Intersections Between Industries: Music Meets Activism with Layla Staats

Photo by Vanessa Hill Photography

As seen in Guitar Girl Magazine Special Edition 2022 – I Belong

Layla Staats is an Indigenous filmmaker, speaker, and activist from the Turtle Clan from Six Nations of the Grand River. She uses her voice and platform to highlight systemic issues continuously affecting Indigenous communities. Her music and films reflect her experience and the realities many others face. 

“Protesting is the voice of the unheard,” and Layla’s activism speaks to just that. Her experience of being arrested for protesting for her community’s right to clean water is one of many examples depicting the necessity to fight for what is right. Her film Blood and Water shows how she uses music to bring awareness to Indigenous injustices. Guitar Girl Magazine spoke with Layla about the world’s intersections between music and social justice.

Who is Layla Staats, and where are you from?
I am Mohawk, Turtle Clan from the Six Nations of the Grand River. As a generational survivor of residential schools, my culture was taken from me. I had to reclaim my Indigenous identity and teachings on my own. I am a filmmaker and an activist who uses music and art to tell my stories on how to heal myself and others.

What inspires your music, and how would you describe your sound?
My music has been inspired by my learning and understanding of who I am. I would describe my sound as folk/electronica.

How did music and storytelling become one of your many passions?
In our Mohawk culture, our language at one time was completely oral, so nothing was written down. The only way to transfer knowledge was through speaking. My ancestors used stories to teach others. Music has been a way to express those stories and allow others to connect with the emotion of our experiences. I started singing backup vocals with my brother Logan Staats and recently claimed my voice in my solo project.

What are some issues affecting the Indigenous people of Canada and North America?
Generation Trauma from centuries of oppression and genocide, poverty, addiction, clean water access, land claims, and criminalization of those defending their traditional lands.

How did you feel while singing to a wall of Royal Canadian Mounted Police with snipers pointed at you?
I imagined my song “White Pine” was like a massive wave of energy leaving my body and entering RCMP. It didn’t stop them; it didn’t even seem to faze them at the time. If they could feel the song, I thought they might reflect on the situation differently. In the face of violence and dominant threat, we did not fight back, we did not lash out in anger, but we all stood in peace, and I sang from my heart. That is power. 

Describe your experience being arrested for standing up for your right to clean water for your community.
For me, water is not just a resource. It’s alive, and I am related to it. Just like my family, the water is part of me. Standing there, I felt like I was protecting my sister or brother.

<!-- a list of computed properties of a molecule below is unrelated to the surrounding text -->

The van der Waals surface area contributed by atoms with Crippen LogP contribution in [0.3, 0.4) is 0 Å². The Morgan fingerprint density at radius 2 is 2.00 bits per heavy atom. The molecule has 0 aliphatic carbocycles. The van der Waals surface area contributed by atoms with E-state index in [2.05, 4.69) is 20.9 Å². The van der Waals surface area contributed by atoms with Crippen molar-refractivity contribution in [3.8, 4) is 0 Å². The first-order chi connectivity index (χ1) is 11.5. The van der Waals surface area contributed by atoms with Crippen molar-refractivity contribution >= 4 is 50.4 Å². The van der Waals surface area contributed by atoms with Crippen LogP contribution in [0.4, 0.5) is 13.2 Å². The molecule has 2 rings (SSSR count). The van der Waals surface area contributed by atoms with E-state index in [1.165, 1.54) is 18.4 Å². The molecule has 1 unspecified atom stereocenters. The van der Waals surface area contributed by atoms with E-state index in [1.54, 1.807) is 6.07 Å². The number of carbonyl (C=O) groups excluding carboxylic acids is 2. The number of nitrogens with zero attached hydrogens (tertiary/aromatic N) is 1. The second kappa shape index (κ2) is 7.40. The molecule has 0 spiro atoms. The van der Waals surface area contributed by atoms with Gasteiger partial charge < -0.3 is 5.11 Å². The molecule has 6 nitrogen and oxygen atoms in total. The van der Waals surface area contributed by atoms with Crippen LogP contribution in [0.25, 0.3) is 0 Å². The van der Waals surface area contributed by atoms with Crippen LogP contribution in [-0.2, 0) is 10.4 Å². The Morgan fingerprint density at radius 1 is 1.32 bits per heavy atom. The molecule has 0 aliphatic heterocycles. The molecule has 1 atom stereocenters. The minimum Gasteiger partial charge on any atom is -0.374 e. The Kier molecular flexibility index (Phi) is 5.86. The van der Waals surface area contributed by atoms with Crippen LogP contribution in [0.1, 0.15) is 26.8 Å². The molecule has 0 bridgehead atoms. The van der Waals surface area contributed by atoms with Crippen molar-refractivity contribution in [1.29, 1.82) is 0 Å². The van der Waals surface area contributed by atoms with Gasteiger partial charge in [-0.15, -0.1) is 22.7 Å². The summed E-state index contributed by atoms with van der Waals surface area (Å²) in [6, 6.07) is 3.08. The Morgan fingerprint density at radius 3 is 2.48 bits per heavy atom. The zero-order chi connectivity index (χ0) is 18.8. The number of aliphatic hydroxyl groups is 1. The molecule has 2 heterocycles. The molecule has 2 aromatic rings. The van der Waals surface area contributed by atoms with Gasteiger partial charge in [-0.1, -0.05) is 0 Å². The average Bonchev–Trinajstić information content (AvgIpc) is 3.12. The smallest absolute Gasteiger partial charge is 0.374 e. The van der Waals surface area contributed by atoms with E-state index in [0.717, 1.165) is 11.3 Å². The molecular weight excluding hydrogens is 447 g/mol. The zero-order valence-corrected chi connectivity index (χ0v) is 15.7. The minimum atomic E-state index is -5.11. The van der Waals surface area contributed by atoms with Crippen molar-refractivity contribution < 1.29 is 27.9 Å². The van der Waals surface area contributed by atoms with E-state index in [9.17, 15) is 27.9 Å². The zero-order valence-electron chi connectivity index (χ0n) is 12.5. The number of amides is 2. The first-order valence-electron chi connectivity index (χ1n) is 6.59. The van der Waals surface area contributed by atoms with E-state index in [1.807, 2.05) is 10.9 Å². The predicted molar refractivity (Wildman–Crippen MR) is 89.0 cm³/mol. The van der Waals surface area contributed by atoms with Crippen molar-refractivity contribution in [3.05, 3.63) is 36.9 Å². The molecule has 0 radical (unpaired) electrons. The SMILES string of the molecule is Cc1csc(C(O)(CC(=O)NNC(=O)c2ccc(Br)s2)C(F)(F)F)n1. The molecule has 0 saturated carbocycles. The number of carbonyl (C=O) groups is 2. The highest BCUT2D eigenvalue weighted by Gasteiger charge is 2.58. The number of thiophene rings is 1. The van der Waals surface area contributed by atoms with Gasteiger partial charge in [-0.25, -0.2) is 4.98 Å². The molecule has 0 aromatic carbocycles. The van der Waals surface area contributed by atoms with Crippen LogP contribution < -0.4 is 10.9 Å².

How has the moment of you being arrested changed your perspective on protest and activism?
The fact that colonial courts are still criminalizing us has made me realize what Canada thinks of Indigenous land defenders. It has made me question, “Whose laws do I live by?” For me, it’s the Great Law, the law of the land, and the laws of the original stewards of that land. That realization gave me the power I have used to fight for what is right.

Let’s talk about your film Blood and Water. Why is it important to raise awareness of the conditions of unclean water many Indigenous reservations face?
We live in a country with the freshest water sources in the world, yet the original people of this country still live in poverty without access to clean water, which is a fundamental human right. Even though we are talking about reserves, access to clean water is a human issue. We have become so disconnected from the water we have no awareness of where it comes from, where it goes, and the actual state of the water we all depend on. 

Where can people view your film Blood and Water?
Currently, private screening events are showing all throughout the country. You can book a screening for your organization, school, or community by emailing me at [email protected].

Your social media shows how often you and your brother perform together. How do you two use music to bring awareness to Indigenous rights and environmental justice?
We need a soundtrack for environmental issues such as climate emergencies; it can’t just be Indigenous people talking about Mother Earth. We need to see all voices coming together to bring awareness to the state of our world. Music has played a large role in historical revolutionary movements. Music has allowed our audience to understand our experiences and feel them deeper. Our fans have followed our journey of reclamation, followed us to the front lines, and supported us even when we were in jail. It makes Indigenous issues REAL because they know and are connected to us — because of music.